[en] Los Alamos National Laboratory (LANL, or the Laboratory) is located in northern New Mexico near the west margin of the Espanola Basin. LANL is underlain by a complex basin-fill sequence of alluvial fan deposits, volcanic tuff, basaltic and dacitic lavas, and riverine deposits. On-going environmental remediation and characterization activities have evolved to improve the performance of groundwater monitoring wells, ensuring they yield representative groundwater and core samples. Groundwater occurs as canyon-fill alluvial water, perched intermediate-depth water associated with the basalts and other local-scale perching horizons, and as a regional-scale aquifer that is the main water supply for the area. Anthropogenic contaminants are found in all three groundwater zones. The regional aquifer below LANL is nominally 1000-1400 feet below ground surface (bgs). Monitoring wells at the Laboratory, are therefore, among the deepest routinely installed in the US. Logistical challenges at LANL include steep terrain, widespread cultural sites, and threatened and endangered species habitat restrictions. Additionally, the cost of installing monitoring wells is high because of groundwater depths and the variable drilling techniques that are required to characterize and install wells in a complex geologic environment. A major challenge to the characterization approach at LANL has been to meet sample quality requirements while minimizing drilling costs. In the late 1990's threaded drill-casing was advanced by rotary drilling methods using compressed air as the only circulation fluid. This resulted in relatively low impacts to the geochemical integrity of rock and groundwater samples, but led to frequent episodes of stuck casing. Additional fluids were introduced to the air-rotary program, improving penetration rates, but also resulting in non-representative groundwater samples due to long-term impacts to the aquifer in the vicinity of the well screen. Mud-rotary drilling was incorporated into the program, but it also had significant long-term impacts on groundwater quality, and often inhibited identification of perched groundwater zones and accurate identification of the water table in the regional aquifer. Current drilling practice makes limited use of fluid additives (e.g. foam) to supplement air circulation methods in order to advance drill casing through the vadose zone. Starting about 100 feet above the water table, drill casing is advanced to the target horizon in the regional aquifer using only air and municipal water (when needed) for circulation. Additionally, the threaded drill casing couplings have been replaced with welded connections, significantly reducing the occurrence of stuck casing. Careful observations of water production and water levels during drilling, coupled with the ability to retract casing for video and geophysical logs, now allows for robust characterization of perched groundwater systems and accurate definition of the top of regional saturation. Recent advances in the drilling program include combined dual-rotary/sonic drilling to depths up to 1150 feet and dual-rotary casing advance at angles up to 25 deg. from vertical. The former allows for core collection with minimal fluid addition, thereby preserving pore water chemistry. The latter method allows for well installation into portions of the aquifer otherwise inaccessible due to constraints at the surface (e.g., cultural sites or topography). Similar to the development of drilling techniques, both well design and groundwater sampling system design have evolved throughout the program. Current well design emphasizes a minimal annulus of filter pack, maximum screen slot size based on formation sieve analyses, and thorough well development to mitigate formation damage due to drilling. To sample groundwater at multiple levels in the same well, earlier sampling systems included WestbayR multi-zone systems and dual-screen single-pump and dual-screen dual-pump systems designed in collaboration with Baski, Inc. These multi-zone sampling systems proved difficult to develop and maintain given the depth to groundwater, and most current well installations are configured with a single screen and a submersible pump. The ability to purge from a well-developed single-screen well has substantially improved the collection of representative groundwater samples. A carefully crafted groundwater characterization program in target aquifers at depths ranging from 1,000 to 1,400 feet bgs within a complex geologic setting, while also retaining the ability to collect representative core and groundwater samples, may have application at a number of sites throughout the environmental industry. Optimizing each well to meet program objectives while reducing total project costs benefits all environmental investigations. (authors)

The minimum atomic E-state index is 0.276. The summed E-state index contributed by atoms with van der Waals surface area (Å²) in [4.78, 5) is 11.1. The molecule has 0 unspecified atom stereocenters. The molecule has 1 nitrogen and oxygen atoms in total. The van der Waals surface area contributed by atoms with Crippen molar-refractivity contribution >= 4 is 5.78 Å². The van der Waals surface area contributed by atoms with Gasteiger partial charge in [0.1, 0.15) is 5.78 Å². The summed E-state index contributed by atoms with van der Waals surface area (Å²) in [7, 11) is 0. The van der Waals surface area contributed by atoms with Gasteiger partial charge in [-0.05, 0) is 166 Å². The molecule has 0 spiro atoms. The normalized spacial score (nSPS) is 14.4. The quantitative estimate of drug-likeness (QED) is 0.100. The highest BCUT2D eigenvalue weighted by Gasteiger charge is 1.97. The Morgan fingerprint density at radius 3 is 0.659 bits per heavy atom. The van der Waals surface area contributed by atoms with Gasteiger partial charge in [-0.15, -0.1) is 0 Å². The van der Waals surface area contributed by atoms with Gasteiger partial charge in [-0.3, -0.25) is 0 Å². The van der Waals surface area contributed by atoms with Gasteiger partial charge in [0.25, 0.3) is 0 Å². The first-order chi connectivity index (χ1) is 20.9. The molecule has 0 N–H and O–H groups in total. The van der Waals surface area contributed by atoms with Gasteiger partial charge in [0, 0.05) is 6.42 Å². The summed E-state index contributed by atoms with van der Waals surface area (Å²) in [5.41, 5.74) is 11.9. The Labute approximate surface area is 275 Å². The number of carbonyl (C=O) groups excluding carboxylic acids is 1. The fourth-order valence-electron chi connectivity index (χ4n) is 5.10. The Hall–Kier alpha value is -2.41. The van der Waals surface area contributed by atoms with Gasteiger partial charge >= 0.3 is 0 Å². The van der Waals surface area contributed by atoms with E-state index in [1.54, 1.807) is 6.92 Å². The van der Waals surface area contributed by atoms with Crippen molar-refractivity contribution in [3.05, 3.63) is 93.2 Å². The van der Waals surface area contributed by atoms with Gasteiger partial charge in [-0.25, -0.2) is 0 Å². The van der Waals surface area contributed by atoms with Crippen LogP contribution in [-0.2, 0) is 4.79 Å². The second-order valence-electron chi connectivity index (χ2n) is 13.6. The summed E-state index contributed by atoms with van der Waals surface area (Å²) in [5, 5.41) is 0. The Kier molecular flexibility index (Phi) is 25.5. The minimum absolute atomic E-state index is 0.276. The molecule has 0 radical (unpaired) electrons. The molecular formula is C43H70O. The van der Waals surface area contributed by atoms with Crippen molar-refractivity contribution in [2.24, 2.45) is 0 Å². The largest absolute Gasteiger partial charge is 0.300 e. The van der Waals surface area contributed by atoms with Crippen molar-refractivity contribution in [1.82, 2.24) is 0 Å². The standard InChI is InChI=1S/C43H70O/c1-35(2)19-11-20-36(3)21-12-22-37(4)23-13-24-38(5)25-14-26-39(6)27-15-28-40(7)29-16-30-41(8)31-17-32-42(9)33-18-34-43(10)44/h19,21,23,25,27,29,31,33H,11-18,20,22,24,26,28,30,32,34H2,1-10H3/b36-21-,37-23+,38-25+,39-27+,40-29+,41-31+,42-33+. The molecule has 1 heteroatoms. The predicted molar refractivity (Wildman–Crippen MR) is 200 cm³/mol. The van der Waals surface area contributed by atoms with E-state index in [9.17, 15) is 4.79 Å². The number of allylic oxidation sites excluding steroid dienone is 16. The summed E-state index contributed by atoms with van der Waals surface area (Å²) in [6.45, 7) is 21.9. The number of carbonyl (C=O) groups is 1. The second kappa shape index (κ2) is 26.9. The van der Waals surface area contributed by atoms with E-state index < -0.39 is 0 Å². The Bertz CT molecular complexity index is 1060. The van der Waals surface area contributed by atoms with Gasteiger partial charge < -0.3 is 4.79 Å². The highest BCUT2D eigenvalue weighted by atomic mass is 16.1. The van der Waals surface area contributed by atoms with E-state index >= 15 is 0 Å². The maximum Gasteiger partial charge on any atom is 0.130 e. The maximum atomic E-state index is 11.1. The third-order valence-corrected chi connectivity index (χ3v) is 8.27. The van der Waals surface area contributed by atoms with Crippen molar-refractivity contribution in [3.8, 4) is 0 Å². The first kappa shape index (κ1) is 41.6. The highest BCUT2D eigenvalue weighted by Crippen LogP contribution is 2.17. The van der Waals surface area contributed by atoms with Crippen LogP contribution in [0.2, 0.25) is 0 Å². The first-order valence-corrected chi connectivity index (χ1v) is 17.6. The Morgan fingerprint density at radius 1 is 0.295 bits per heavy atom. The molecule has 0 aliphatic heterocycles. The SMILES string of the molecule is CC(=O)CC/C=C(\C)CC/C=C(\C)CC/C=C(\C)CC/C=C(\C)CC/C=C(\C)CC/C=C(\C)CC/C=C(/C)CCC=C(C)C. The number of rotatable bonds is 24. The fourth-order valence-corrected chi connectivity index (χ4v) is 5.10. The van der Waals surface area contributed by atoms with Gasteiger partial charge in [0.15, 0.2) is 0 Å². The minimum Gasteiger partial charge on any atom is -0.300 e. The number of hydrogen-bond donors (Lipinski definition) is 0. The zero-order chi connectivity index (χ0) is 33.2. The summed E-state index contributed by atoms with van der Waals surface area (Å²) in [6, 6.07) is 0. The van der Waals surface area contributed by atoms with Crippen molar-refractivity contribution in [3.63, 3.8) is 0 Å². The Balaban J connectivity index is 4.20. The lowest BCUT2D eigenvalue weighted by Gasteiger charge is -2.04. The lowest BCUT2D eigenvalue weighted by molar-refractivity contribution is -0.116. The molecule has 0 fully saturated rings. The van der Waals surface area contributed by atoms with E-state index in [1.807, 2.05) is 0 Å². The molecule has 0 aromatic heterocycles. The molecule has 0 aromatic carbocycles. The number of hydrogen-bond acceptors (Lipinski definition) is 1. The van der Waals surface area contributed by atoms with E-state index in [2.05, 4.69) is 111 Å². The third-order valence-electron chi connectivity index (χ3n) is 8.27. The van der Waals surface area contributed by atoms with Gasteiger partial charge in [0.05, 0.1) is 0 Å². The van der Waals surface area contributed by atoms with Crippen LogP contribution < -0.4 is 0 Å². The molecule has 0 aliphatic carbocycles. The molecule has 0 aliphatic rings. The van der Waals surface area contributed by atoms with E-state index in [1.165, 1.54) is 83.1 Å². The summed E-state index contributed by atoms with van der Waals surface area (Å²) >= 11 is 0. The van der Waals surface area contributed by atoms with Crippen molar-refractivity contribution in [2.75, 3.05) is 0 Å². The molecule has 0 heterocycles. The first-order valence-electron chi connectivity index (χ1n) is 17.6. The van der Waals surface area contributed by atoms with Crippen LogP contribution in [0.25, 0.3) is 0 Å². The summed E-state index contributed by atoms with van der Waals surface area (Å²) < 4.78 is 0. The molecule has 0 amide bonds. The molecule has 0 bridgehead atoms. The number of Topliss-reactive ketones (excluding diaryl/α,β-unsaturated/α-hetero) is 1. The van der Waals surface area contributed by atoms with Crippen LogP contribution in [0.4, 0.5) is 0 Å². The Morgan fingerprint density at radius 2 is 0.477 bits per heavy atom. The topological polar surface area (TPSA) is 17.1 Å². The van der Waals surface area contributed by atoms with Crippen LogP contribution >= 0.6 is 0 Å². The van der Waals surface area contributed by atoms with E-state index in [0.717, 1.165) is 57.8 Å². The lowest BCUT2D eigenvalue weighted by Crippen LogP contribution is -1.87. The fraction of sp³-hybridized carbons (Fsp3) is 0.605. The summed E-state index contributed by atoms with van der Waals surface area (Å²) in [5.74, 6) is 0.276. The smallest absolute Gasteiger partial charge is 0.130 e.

[en] This activity plan addresses the technique and steps involved in simulating a riser installation in the dome of a single-shell waste storage tank by the used of a rotary drill rig. This simulation will provide information to avoid potential inadequacies in planning and field efforts in a nonradiological environment. Personnel can be trained in a nonradiological environmental while perfecting techniques for drilling and installing risers. It is essential that field equipment and installation procedures be perfected before the installation of risers in SSTs occurs. Time spent installing the actual risers in the SSTs will be minimized, aiding in safety of personnel and conformance to ALARA principles